Bike Safety — A Racer’s Perspective

This video was shot via helmet cam during the Portland Twilight Criterium. The insight below comes from Robert Burney, a seasoned Portland rider and racer. This gives you a good idea of what it is like to ride — as well as crash — in this type of race.

 

 

This video was filmed with a camera attached to the racer’s helmet and shows where is face is looking. The racer has peripheral vision although this camera does not. I am sending this out to everyone to reinforce several ideas we have discussed on our rides:

1.  Ride a straight line, even if you might bump over an obstacle. It is safer for you (and the people near you) if you verbally tell them of the obstacle. We should all pay attention to the road in front of us and steer around obstacles, but we must do so in a controlled manner. Abrupt motions create additional hazards.

You can see what can happen at about 1:20 into the video. At that point someone throws a tennis ball into the pack as they round a right hand corner. Several riders try to dodge the ball and cause a crash on the left side of the road. Had they ignored the ball and ridden a straight line, the crash probably would not have happened.  that crash.

2.  Watch what is happening ahead of you on the road and try to leave an escape route for unforeseen emergencies. At about 3:19 in the video a racer crashes on the left of the screen, ahead of the camera. The rider with the camera does not see it happening in time and has no place to go when a bike flips out into his path. Although the rider crashes (and it may look scary through the camera), he is able to continue the race after a ‘free lap’.  Most of the other riders were also able to continue.

3.  Riders who have crashed should be watched. Note how dazed this rider is for the next few minutes of the video. He even inserts an editorial comment making fun of himself.

4.  Check all equipment after a crash. It is best to have a rider who has not crashed do this for you. This rider forgot to check his rear wheel and it was rubbing the brakes for the rest of the race.

5.  Always wear a helmet. Check to see if the helmet broke in the crash. If the helmet is broken (as was this rider’s helmet), it may be wise to stop the ride and get a lift home.  If there was enough road shock to break the helmet, your brain may have suffered shock causing slowed thinking for a time. Buy a new helmet if yours has taken an impact — helmets are designed to withstand only one crash. Destroy and discard the old helmet.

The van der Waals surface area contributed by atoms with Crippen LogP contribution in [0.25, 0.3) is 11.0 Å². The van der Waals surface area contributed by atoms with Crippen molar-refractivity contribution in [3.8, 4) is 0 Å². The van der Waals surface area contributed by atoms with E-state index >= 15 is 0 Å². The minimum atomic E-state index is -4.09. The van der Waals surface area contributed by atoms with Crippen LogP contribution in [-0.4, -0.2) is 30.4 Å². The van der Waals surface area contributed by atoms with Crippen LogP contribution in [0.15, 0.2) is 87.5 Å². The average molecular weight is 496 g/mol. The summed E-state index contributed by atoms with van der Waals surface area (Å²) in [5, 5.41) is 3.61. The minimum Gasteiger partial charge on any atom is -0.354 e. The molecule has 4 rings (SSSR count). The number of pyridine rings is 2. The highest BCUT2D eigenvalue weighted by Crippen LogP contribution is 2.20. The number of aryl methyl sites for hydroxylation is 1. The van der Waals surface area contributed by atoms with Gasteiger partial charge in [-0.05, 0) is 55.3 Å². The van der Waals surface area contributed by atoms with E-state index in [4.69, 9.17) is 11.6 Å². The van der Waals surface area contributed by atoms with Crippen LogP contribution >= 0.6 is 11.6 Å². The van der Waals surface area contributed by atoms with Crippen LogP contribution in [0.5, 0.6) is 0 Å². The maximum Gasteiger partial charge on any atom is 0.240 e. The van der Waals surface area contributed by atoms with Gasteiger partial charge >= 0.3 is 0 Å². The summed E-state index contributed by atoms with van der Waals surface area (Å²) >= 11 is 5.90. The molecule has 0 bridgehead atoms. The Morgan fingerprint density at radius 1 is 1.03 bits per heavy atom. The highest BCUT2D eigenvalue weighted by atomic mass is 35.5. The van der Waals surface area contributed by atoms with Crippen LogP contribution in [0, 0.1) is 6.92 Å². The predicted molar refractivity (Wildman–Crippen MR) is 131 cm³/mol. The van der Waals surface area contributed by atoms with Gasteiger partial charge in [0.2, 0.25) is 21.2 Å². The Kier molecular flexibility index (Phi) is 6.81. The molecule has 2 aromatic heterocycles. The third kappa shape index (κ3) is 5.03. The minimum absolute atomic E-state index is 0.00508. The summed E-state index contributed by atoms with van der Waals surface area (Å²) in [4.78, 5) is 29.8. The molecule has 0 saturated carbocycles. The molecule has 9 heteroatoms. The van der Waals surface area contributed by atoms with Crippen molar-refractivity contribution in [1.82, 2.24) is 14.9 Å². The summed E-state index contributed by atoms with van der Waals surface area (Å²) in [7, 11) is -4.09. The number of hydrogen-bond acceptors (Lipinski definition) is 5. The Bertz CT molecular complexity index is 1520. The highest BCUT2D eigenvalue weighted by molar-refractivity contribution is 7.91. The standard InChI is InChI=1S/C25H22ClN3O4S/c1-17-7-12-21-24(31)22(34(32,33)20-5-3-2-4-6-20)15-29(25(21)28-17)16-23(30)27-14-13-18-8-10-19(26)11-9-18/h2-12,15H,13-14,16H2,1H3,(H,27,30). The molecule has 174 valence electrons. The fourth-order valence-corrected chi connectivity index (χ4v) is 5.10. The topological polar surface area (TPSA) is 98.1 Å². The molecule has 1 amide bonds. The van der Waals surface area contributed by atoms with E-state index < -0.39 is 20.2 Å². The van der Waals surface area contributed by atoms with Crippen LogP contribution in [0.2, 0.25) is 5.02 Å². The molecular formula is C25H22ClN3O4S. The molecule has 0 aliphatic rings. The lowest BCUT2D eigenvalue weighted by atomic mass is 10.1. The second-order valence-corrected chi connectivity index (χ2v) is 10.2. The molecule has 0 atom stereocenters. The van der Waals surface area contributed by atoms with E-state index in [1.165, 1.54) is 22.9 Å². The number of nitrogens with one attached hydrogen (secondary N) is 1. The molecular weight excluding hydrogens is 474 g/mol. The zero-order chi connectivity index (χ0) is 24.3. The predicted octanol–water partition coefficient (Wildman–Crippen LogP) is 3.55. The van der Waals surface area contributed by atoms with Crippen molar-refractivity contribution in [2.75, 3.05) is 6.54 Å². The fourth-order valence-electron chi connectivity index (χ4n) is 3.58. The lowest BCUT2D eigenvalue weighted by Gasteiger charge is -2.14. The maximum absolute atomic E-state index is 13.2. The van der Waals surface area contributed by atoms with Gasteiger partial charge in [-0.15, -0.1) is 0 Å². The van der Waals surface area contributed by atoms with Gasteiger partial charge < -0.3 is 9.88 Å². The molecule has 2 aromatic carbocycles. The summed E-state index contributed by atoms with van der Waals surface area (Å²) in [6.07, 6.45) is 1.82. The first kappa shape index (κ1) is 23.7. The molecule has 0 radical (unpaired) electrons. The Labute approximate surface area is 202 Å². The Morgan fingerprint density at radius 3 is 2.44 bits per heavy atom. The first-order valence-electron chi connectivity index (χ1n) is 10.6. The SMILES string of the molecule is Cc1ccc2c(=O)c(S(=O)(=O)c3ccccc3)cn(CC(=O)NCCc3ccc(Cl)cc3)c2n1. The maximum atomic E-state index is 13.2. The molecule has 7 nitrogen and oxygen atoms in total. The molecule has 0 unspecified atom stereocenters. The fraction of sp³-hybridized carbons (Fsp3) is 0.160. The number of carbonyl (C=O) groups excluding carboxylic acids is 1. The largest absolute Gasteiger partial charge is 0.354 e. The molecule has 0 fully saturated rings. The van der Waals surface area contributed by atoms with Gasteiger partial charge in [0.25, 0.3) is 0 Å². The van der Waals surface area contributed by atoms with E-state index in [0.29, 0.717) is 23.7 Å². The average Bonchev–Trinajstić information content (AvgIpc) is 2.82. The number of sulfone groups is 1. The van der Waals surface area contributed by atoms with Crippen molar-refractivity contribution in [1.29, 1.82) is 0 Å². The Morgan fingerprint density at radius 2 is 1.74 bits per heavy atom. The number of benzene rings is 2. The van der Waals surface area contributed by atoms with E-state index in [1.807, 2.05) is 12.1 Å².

6.  Look where you are going, not where you are or where you have been. Early in the race the rider is watching where he is riding, but late in the race, when he is very tired (and after he has crashed), he starts to look down at his front wheel. We have all done this sort of thing when we get tired in a pace line or on a climb. When we get tired, our reaction time is worse as well.

Remember that when you look down, you can’t see what is happening ahead of you and it is much harder to react to circumstances you do not see coming.

This is a great video despite the rider crashing.  It gives a great feeling for riding at 28 miles per hour in a pack of riders, plus we get to learn from another person’s mistakes instead of making our own. Mike Sheppard, Darroll Batke, Shari Shanks and I have made all of these mistakes (and more) when we were racing. When we suggest things in our coaching rides it is with the hope that riders will be able to learn better skills (without checking to see for yourself if pavement is still tougher than human skin. Note to self: pavement is still tougher than skin).

Robert, feel free to send stuff like this any time.

Be Sociable, Share!

Leave a Reply